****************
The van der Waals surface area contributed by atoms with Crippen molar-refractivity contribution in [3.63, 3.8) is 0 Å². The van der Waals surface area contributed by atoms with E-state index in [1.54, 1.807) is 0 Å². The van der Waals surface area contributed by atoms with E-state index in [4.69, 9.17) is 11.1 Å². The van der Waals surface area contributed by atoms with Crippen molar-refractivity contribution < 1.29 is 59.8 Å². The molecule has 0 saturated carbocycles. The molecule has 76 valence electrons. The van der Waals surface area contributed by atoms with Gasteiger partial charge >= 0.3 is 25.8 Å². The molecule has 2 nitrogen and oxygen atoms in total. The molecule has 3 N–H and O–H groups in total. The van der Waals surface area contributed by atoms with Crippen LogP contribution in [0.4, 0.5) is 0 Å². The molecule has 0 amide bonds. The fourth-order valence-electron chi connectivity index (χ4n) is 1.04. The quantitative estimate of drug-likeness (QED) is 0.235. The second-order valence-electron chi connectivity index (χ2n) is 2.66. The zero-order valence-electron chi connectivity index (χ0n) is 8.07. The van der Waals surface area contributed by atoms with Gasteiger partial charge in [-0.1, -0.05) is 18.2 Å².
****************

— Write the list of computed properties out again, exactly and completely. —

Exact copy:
The van der Waals surface area contributed by atoms with Crippen molar-refractivity contribution in [3.63, 3.8) is 0 Å². The van der Waals surface area contributed by atoms with E-state index in [1.54, 1.807) is 0 Å². The van der Waals surface area contributed by atoms with E-state index in [4.69, 9.17) is 11.1 Å². The van der Waals surface area contributed by atoms with Crippen molar-refractivity contribution < 1.29 is 59.8 Å². The molecule has 0 saturated carbocycles. The molecule has 76 valence electrons. The van der Waals surface area contributed by atoms with Gasteiger partial charge >= 0.3 is 25.8 Å². The molecule has 2 nitrogen and oxygen atoms in total. The molecule has 3 N–H and O–H groups in total. The van der Waals surface area contributed by atoms with Crippen LogP contribution in [0.4, 0.5) is 0 Å². The molecule has 0 amide bonds. The fourth-order valence-electron chi connectivity index (χ4n) is 1.04. The quantitative estimate of drug-likeness (QED) is 0.235. The second-order valence-electron chi connectivity index (χ2n) is 2.66. The zero-order valence-electron chi connectivity index (χ0n) is 8.07. The van der Waals surface area contributed by atoms with Gasteiger partial charge in [-0.1, -0.05) is 18.2 Å².